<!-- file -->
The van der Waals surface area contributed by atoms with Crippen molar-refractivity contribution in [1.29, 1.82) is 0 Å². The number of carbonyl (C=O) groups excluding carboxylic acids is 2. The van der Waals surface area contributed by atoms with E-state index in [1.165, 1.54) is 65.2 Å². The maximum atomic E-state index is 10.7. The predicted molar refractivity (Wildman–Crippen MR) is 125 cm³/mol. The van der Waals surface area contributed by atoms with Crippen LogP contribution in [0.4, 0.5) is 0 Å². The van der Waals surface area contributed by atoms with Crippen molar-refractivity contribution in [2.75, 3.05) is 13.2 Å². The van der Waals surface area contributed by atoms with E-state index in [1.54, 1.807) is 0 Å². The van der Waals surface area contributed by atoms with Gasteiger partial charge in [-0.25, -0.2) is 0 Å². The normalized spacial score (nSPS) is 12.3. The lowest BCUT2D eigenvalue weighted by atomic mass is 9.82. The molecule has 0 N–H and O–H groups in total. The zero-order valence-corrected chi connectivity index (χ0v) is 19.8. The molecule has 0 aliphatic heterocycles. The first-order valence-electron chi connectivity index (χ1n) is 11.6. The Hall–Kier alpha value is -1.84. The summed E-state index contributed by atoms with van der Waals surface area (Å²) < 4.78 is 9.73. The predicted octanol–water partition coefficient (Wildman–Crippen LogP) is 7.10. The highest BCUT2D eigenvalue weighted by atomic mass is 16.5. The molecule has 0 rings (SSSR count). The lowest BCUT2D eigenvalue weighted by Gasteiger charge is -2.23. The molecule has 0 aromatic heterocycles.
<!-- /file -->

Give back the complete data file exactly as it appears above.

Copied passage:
The van der Waals surface area contributed by atoms with Crippen molar-refractivity contribution in [1.29, 1.82) is 0 Å². The number of carbonyl (C=O) groups excluding carboxylic acids is 2. The van der Waals surface area contributed by atoms with E-state index in [1.165, 1.54) is 65.2 Å². The maximum atomic E-state index is 10.7. The predicted molar refractivity (Wildman–Crippen MR) is 125 cm³/mol. The van der Waals surface area contributed by atoms with Crippen LogP contribution in [0.4, 0.5) is 0 Å². The van der Waals surface area contributed by atoms with Crippen molar-refractivity contribution in [2.75, 3.05) is 13.2 Å². The van der Waals surface area contributed by atoms with E-state index in [1.54, 1.807) is 0 Å². The van der Waals surface area contributed by atoms with Gasteiger partial charge in [-0.25, -0.2) is 0 Å². The normalized spacial score (nSPS) is 12.3. The lowest BCUT2D eigenvalue weighted by atomic mass is 9.82. The molecule has 0 N–H and O–H groups in total. The zero-order valence-corrected chi connectivity index (χ0v) is 19.8. The molecule has 0 aliphatic heterocycles. The first-order valence-electron chi connectivity index (χ1n) is 11.6. The Hall–Kier alpha value is -1.84. The summed E-state index contributed by atoms with van der Waals surface area (Å²) < 4.78 is 9.73. The predicted octanol–water partition coefficient (Wildman–Crippen LogP) is 7.10. The highest BCUT2D eigenvalue weighted by atomic mass is 16.5. The molecule has 0 rings (SSSR count). The lowest BCUT2D eigenvalue weighted by Gasteiger charge is -2.23. The molecule has 0 aromatic heterocycles.